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Citizen Koch

The power, money and politics of the Koch Brothers

Jun. 25, 2014
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It’s naïve to believe in a golden age when money didn’t matter in politics, but in the last few years, the cost of democracy has skyrocketed, the restrictions on campaign spending have been annulled and the big corporations have removed their gloves. In the Citizens United decision (2010), a case of what the right wing otherwise denounces as “judicial activism,” the U.S. Supreme Court ruled that unrestricted election spending by corporations is a constitutional right. Koch Industries is just like you and me, the court decided. But we know better: Koch is worth billions and controls a big piece of the American economy. Even before Citizens United, the Koch brothers spent a fortune on media and political campaigns, seeking to remodel the U.S. according to their own fantasies. The pace has only accelerated.

As the documentary Citizen Koch shows over and over, David and Charles Koch aren’t the only billionaires bent on controlling the country, but they are the prime movers. Wisconsin, once a progressive state, became a battleground and test case when the Kochs’ favorite son, Scott Walker, pulled a fast one on voters and turned “reform” into union busting. Walker thwarted a grassroots campaign to recall him, outspending his opponents eight to one on the largesse of out-of-state donors.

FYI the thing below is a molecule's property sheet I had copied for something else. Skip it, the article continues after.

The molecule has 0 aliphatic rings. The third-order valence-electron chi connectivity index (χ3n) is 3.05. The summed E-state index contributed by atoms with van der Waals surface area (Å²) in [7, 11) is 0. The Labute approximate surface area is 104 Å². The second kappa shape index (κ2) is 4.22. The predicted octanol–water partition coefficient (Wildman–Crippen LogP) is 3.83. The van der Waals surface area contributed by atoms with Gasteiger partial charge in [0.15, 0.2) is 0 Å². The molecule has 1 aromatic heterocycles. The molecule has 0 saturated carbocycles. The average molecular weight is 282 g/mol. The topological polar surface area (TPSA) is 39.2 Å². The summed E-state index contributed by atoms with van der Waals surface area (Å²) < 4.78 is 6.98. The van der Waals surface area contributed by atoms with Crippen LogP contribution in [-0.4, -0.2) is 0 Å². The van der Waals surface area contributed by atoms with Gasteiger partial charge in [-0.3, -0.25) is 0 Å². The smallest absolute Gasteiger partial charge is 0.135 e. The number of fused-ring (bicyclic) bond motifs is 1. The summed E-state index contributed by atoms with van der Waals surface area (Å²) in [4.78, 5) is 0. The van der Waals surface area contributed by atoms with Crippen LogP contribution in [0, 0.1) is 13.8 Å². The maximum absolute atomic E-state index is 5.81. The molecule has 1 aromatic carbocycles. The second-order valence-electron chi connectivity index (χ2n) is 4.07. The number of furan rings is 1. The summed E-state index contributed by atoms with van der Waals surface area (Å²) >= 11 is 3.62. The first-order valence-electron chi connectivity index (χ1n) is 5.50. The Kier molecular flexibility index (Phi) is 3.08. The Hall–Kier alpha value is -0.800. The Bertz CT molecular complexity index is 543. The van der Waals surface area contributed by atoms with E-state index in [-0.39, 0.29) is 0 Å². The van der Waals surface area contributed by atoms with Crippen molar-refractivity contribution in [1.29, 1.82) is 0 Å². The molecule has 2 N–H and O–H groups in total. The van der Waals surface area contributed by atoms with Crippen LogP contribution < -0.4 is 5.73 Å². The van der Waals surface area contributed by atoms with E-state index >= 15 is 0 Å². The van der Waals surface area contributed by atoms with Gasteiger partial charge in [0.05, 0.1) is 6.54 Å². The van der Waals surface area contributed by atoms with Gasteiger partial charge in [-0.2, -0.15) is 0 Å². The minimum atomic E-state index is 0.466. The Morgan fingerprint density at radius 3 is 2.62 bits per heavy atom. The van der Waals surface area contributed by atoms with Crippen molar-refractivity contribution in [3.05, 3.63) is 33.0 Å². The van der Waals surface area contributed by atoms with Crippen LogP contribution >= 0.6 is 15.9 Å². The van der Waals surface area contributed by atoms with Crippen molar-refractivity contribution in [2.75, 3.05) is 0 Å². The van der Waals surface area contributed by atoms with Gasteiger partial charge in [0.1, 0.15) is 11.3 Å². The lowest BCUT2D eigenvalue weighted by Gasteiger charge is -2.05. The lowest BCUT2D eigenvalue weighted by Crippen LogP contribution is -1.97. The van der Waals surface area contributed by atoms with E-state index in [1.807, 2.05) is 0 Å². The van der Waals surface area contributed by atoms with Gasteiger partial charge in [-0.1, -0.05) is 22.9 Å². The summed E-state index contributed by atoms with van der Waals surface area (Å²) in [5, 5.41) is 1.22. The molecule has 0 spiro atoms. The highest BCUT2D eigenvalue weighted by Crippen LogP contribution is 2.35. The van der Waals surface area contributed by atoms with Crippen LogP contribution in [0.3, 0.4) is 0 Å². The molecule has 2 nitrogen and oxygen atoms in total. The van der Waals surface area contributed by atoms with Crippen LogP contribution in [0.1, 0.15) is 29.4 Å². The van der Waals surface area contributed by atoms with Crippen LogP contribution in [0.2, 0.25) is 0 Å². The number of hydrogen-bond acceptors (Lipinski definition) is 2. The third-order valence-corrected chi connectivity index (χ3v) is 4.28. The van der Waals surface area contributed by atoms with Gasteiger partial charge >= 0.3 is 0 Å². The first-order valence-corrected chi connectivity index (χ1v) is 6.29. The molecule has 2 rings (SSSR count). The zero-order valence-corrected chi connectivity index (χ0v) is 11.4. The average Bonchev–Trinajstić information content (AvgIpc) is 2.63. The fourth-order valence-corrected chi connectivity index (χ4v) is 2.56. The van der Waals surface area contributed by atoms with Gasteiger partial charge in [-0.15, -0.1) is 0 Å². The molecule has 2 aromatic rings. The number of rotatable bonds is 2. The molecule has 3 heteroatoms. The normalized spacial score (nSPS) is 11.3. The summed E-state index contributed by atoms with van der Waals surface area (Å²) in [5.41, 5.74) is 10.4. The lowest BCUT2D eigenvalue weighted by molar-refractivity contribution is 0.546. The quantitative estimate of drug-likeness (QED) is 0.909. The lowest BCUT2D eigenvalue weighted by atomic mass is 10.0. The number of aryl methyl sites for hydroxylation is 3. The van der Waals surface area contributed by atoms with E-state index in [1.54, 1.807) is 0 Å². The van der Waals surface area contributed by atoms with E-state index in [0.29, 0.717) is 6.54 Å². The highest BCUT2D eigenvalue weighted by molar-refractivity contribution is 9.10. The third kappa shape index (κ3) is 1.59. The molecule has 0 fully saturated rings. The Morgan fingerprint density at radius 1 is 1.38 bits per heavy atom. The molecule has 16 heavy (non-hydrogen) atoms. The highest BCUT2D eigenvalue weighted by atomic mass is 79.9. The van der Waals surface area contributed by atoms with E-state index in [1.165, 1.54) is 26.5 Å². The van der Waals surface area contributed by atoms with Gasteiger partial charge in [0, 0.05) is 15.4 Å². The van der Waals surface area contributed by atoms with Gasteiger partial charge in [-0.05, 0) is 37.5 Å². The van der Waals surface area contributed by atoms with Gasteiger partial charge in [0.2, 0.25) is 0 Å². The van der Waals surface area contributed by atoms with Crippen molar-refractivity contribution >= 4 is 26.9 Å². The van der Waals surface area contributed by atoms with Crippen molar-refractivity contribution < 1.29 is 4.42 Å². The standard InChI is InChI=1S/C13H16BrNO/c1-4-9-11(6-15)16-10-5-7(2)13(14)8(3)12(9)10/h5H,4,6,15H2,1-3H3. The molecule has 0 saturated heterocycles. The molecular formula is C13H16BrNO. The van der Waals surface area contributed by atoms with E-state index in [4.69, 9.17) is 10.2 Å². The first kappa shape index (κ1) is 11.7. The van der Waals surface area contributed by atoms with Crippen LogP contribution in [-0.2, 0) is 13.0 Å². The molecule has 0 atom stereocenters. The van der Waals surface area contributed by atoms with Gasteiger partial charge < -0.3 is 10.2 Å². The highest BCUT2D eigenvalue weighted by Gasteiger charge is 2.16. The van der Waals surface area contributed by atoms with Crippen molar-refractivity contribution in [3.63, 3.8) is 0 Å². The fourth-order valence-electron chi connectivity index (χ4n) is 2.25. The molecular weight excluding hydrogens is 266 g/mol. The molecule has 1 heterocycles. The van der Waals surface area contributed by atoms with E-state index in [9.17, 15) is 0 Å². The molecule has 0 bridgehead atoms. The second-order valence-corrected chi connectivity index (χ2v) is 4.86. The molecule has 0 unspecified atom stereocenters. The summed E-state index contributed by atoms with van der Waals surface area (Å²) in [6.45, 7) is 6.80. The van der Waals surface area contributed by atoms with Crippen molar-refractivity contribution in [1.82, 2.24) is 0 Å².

Directors Tia Lessin and Carl Deal caught Walker on camera blandly discussing his scheme: destroy the state’s labor movement by “divide and conquer,” starting with public service unions, since many people hold vague resentments over workers paid with taxpayers’ dollars. The mania to dismantle unions has a financial motive, since unions are a major source of funding for Democratic Party candidates. But running at a deeper level is a dark current of ideology. The Kochs’ father was the racist anti-Communist paranoiac who co-founded the John Birch Society. Although the Koch-funded elements of the Tea Party parade the occasional African American in a show of diversity, Citizen Koch visits a Tea Party gathering during the Walker recall whose John Birch speaker blamed America’s decline on the malign influence of Jews who fled Nazi Germany for America. Little wonder, given the clarity of such thinking, that the Tea Baggers shown in Citizen Koch can’t decide whether Obama is a Fascist, a Socialist or a Communist. Of one thing they are certain: he’s not an American.

Citizen Koch may be preaching to the choir, but its directors hope to win a few converts. They interview several genuinely conservative Republicans dismayed by the radical shift in their party, and follow the 2012 Republican presidential campaign of Buddy Roemer, a banker and former Louisiana governor who couldn’t raise enough money to buy a seat in the GOP primary debates. Disgusted by the overweening power of corporate contributors, he quit the party.

Citizen Koch runs at the Downer Theatre through June 26.


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